According to Sgt. Shelor, one problem associated with clamping down on stolen firearms is the reluctance of some gun owners to report thefts. Whether they don’t have the time to wait on crime scene investigators or are worried that police will scold them for leaving their vehicles unsecured, this all leads to unreported thefts, which in turn makes it more difficult to gather significant evidence and justify assigning additional resources to monitor the area.

While more guns in the hands of criminals is obviously an issue, the abundance of easily accessible weapons from unlocked vehicles has also had another effect on communities. In June, following a home break-in and sexual assault on Chadwick Drive in West Ashley, then-Police Chief Greg Mullen warned residents that criminals were targeting traditionally lower-crime neighborhoods to carry out thefts involving unlocked vehicles and homes. According to Sgt. Shelor, people cannot allow themselves to grow complacent if they hope to keep violent crime from spreading into their neighborhoods.

“It’s all opportunistic, so criminals take whatever chance they can find. They may be there to get into cars, but then they see a bicycle laying around, so they take that. Or they came to break into cars, but they steal a weed eater because they found a shed unlocked. Or one of them takes a chance and turns a doorhandle and next thing you know they’re in your kitchen just because they were there to break into cars,” he says. “Some criminals specialize and some will take anything that’s not nailed down. They’ll try anything, turn any handle, pull any door.”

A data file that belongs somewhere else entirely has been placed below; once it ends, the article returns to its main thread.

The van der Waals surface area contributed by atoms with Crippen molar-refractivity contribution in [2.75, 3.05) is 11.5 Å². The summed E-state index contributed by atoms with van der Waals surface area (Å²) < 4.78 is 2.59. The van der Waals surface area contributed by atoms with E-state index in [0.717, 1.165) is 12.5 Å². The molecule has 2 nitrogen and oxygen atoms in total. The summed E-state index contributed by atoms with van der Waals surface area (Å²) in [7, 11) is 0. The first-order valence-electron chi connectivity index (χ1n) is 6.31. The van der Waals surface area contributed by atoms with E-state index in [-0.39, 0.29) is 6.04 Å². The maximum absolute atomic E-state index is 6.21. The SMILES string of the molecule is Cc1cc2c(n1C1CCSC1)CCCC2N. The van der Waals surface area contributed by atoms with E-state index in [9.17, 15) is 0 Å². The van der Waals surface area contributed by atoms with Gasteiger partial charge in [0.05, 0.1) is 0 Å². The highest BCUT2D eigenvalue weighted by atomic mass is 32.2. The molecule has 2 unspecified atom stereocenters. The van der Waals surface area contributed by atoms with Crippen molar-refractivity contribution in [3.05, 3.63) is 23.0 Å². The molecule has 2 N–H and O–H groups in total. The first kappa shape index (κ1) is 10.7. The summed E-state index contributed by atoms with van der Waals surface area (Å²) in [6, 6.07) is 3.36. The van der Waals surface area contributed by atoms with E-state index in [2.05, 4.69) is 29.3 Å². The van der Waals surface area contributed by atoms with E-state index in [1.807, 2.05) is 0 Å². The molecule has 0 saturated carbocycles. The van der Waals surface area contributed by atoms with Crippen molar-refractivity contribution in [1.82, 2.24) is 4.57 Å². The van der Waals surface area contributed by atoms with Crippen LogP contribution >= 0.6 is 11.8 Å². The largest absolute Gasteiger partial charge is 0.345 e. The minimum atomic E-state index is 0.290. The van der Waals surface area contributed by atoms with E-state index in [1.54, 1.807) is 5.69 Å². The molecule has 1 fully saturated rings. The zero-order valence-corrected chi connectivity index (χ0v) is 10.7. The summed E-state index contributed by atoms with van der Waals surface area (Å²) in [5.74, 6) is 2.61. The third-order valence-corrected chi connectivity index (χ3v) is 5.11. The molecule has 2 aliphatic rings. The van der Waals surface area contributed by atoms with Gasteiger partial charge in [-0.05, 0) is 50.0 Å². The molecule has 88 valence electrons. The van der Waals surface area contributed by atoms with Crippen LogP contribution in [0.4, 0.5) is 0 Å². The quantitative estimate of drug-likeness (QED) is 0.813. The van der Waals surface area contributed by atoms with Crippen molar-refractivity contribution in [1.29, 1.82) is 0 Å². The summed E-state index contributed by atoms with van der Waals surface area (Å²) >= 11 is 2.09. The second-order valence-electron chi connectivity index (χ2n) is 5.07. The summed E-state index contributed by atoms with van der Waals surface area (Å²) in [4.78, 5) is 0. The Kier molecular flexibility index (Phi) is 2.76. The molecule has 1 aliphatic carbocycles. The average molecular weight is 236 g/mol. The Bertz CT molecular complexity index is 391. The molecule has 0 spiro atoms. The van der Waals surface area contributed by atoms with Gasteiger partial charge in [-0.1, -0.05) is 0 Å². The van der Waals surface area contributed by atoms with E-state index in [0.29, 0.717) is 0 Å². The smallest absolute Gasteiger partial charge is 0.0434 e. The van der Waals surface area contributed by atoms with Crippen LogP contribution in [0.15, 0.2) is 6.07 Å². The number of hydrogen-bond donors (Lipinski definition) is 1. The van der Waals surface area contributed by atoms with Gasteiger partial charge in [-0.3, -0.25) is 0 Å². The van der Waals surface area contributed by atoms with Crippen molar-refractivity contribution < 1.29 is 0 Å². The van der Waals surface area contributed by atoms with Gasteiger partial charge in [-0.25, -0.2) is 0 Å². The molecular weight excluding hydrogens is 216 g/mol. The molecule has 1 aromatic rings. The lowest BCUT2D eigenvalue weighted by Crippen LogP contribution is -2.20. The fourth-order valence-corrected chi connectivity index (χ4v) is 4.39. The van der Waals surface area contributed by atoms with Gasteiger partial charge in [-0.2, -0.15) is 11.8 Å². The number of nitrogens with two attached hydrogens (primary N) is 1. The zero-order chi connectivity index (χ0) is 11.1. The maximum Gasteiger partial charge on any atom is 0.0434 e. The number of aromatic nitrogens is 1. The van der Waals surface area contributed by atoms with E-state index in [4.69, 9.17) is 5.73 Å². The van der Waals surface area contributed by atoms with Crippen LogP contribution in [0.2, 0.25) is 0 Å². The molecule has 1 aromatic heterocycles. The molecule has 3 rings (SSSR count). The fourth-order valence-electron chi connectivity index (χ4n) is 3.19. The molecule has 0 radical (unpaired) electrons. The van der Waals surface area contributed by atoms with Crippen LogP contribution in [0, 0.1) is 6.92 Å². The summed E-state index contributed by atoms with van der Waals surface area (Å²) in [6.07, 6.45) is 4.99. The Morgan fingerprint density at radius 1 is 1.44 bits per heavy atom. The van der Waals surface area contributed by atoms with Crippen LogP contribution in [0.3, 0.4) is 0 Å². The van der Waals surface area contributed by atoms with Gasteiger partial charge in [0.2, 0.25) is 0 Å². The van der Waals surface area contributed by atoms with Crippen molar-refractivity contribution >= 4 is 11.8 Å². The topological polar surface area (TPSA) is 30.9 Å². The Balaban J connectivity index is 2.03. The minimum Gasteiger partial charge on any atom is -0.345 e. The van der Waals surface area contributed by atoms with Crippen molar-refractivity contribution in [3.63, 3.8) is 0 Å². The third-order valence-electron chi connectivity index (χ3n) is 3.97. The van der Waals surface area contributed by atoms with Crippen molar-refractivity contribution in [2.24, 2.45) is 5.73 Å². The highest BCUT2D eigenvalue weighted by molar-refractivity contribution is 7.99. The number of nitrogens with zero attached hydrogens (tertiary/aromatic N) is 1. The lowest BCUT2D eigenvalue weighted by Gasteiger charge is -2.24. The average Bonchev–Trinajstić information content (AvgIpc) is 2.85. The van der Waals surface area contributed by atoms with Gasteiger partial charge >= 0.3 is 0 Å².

Shelor, who can be contacted to provide safety presentations to neighborhood groups, recommends developing a “double check-in” routine that involves common-sense measures like making sure your car doors are secured before going to bed and removing all valuable items from your vehicle when you get home. From a neighborhood perspective, security efforts can involve trimming shrubs to reduce shadows and hiding places, being aware of your neighbors’ normal routines, and being familiar enough to contact the person next door if something seems abnormal.

“You don’t have to live paranoid. It’s just having good habits. And then you’ll never know what you have prevented,” says Shelor.

As for the number of guns flooding the streets, a state-by-state analysis of FBI data by the Center for American Progress found that an estimated 44,057 firearms were stolen from individual gun owners in South Carolina between 2012-2015. That’s roughly one gun falling into the hands of a criminal for every 111 people in the state. With Charleston County holding the top spot in the state for gun homicides in 2015 paired with the abundance of stolen firearms being pulled from unlocked vehicles, there arises at least one simple way to reduce the amount of weapons that make their way into the hands of criminals.

“It’s more than that gun being a valuable item. It’s a matter of that gun being a violent item,” Shelor says, adding, “That’s where we need people to realize how much responsibility comes with owning and securing a gun. What happens when the wrong person gets a hold of that gun?”